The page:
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Molecular Biology Reports

, Volume 40, Issue 9, pp 5351–5358 | Cite as

Transcriptome meta-analysis of peripheral lymphomononuclear cells indicates that gestational diabetes is closer to type 1 diabetes than to type 2 diabetes mellitus

  • C. V. A. Collares
  • A. F. Evangelista
  • D. J. Xavier
  • P. Takahashi
  • R. Almeida
  • C. Macedo
  • F. Manoel-Caetano
  • M. C. Foss
  • M. C. Foss-Freitas
  • D. M. Rassi
  • E. T. Sakamoto-Hojo
  • G. A. Passos
  • E. A. DonadiEmail author
Article

Abstract

We performed a meta-analysis of the transcription profiles of type 1, type 2 and gestational diabetes to evaluate similarities and dissimilarities among these diabetes types. cRNA samples obtained from peripheral blood lymphomononuclear cells (PBMC) of 56 diabetes mellitus patients (type 1 = 19; type 2 = 20; gestational = 17) were hybridized to the same whole human genome oligomicroarray platform, encompassing 44,000 transcripts. The GeneSpring software was used to perform analysis and hierarchical clustering, and the DAVID database was used for gene ontology. The gene expression profiles showed more similarity between gestational and type 1 diabetes rather than between type 2 and gestational diabetes, a finding that was not influenced by patient gender and age. The meta-analysis of the three types of diabetes disclosed 3,747 differentially and significantly expressed genes. A total of 486 genes were characteristic of gestational diabetes, 202 genes of type 1, and 651 genes of type 2 diabetes. 19 known genes were shared by type 1, type 2 and gestational diabetes, highlighting EGF, FAM46C, HBEGF, ID1, SH3BGRL2, VEPH1, and TMEM158 genes. The meta-analysis of PBMC transcription profiles characterized each type of diabetes revealing that gestational and type 1 diabetes were transcriptionally related.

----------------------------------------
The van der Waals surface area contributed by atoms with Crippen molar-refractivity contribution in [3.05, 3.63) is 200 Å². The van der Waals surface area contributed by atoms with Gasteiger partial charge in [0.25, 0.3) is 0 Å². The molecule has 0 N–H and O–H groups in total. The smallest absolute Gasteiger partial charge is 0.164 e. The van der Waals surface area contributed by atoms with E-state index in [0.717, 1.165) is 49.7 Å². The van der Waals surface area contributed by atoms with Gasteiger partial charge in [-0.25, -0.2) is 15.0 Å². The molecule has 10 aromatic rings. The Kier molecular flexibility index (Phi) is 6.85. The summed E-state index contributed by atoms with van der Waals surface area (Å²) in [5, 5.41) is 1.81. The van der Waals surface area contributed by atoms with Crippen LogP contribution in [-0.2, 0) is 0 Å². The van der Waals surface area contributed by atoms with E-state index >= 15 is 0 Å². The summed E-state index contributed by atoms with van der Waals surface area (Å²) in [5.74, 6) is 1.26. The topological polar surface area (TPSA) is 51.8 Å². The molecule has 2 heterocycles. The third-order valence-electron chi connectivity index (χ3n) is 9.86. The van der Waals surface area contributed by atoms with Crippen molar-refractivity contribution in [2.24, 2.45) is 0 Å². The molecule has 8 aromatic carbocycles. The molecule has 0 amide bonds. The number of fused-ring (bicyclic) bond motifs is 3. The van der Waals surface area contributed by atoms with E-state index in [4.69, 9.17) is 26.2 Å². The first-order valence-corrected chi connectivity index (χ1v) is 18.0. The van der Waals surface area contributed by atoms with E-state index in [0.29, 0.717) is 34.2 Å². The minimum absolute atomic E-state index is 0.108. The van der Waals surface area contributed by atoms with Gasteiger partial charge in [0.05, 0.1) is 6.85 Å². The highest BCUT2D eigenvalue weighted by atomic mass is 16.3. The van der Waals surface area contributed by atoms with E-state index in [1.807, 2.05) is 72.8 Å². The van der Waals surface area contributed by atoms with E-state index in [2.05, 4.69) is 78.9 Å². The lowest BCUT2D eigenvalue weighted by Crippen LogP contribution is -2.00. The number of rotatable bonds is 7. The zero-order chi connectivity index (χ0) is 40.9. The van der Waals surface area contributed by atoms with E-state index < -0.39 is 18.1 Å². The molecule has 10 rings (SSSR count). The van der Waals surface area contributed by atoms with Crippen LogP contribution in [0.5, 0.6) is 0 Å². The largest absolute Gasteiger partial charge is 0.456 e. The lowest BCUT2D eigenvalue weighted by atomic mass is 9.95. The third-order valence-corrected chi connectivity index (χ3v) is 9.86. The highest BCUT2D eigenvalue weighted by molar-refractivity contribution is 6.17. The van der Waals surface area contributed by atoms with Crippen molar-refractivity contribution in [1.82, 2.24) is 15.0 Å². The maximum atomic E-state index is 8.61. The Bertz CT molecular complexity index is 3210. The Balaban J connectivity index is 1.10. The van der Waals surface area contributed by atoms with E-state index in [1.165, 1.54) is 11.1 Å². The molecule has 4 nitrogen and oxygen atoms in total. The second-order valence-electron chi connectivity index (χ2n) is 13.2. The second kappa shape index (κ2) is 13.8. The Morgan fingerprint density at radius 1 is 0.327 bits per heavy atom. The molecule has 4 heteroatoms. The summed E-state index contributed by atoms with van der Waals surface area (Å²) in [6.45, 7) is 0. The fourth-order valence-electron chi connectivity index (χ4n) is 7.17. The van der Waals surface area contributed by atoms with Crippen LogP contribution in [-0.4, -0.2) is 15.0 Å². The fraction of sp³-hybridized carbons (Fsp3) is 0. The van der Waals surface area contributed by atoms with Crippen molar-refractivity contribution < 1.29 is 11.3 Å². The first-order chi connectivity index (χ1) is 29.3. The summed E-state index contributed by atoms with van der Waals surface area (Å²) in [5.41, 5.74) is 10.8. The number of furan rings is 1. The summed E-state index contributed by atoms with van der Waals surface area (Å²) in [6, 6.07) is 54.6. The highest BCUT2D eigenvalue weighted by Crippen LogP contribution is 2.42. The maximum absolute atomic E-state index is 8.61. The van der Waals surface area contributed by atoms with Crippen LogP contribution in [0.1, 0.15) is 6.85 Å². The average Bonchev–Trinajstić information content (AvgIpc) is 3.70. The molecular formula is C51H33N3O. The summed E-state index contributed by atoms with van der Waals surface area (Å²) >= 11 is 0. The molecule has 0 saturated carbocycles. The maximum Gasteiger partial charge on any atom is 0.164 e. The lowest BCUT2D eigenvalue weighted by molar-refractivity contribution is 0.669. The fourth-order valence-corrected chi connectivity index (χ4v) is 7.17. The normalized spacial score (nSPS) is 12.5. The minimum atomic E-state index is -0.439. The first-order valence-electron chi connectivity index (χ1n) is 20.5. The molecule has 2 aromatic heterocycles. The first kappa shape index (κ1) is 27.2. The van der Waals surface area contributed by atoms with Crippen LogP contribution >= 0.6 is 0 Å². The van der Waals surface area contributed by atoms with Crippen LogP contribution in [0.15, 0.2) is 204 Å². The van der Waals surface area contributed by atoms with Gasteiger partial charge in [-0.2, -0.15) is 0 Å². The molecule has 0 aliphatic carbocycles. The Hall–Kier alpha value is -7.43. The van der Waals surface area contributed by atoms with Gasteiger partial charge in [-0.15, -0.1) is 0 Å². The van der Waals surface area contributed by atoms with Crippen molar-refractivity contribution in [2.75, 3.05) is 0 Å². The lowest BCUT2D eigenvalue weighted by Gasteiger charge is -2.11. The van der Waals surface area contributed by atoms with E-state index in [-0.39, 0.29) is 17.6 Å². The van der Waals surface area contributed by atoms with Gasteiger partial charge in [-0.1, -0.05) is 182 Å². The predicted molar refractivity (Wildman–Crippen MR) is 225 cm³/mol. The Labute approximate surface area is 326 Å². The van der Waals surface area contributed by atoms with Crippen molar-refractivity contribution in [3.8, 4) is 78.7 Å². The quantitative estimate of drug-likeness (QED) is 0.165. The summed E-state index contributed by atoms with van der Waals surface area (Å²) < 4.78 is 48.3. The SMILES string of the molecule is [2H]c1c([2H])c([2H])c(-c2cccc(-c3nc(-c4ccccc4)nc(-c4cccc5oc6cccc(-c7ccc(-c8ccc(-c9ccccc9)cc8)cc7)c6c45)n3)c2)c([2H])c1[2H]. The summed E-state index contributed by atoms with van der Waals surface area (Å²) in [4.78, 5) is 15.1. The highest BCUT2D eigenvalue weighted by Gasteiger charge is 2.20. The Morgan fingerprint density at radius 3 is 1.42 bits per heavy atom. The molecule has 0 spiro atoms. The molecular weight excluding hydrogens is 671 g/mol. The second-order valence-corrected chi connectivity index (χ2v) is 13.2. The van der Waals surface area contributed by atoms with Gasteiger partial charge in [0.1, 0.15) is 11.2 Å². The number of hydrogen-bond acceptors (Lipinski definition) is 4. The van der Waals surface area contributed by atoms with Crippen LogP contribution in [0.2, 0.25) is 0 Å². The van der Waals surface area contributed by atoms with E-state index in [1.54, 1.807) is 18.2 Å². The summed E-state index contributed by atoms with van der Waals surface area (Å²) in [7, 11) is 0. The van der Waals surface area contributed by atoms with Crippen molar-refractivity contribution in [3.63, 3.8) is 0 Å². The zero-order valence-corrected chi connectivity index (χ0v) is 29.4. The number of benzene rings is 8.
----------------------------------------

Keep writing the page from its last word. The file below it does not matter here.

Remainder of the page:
Keywords

Gene expression profiling Microarray analysis Gestational diabetes mellitus Type 1 diabetes mellitus Type 2 diabetes mellitus 

Notes

Acknowledgments

This work was supported by the Fundação de Amparo à Pesquisa do Estado de São Paulo (FAPESP #2008/56594-8, FAPESP #2010/05622-1, FAPESP #210/00932-2, FAPESP #2010/12069-7).

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Copyright information

© Springer Science+Business Media Dordrecht 2013

Authors and Affiliations

  • C. V. A. Collares
    • 1
    • 2
  • A. F. Evangelista
    • 2
  • D. J. Xavier
    • 2
  • P. Takahashi
    • 2
  • R. Almeida
    • 2
  • C. Macedo
    • 2
  • F. Manoel-Caetano
    • 2
  • M. C. Foss
    • 3
  • M. C. Foss-Freitas
    • 3
  • D. M. Rassi
    • 1
  • E. T. Sakamoto-Hojo
    • 2
    • 4
  • G. A. Passos
    • 2
  • E. A. Donadi
    • 1
    • 2
    Email author
  1. 1.Division of Clinical Immunology, Department of Medicine, Faculty of Medicine of Ribeirão PretoUniversity of São PauloRibeirão PretoBrazil
  2. 2.Molecular Immunogenetics Group, Department of Genetics, Faculty of Medicine of Ribeirão PretoUniversity of São PauloRibeirão PretoBrazil
  3. 3.Division of Endocrinology, Department of Medicine, Faculty of Medicine of Ribeirão PretoUniversity of São PauloRibeirão PretoBrazil
  4. 4.Faculty of Philosophy Sciences and Letters of Ribeirão PretoUniversity of São PauloRibeirão PretoBrazil

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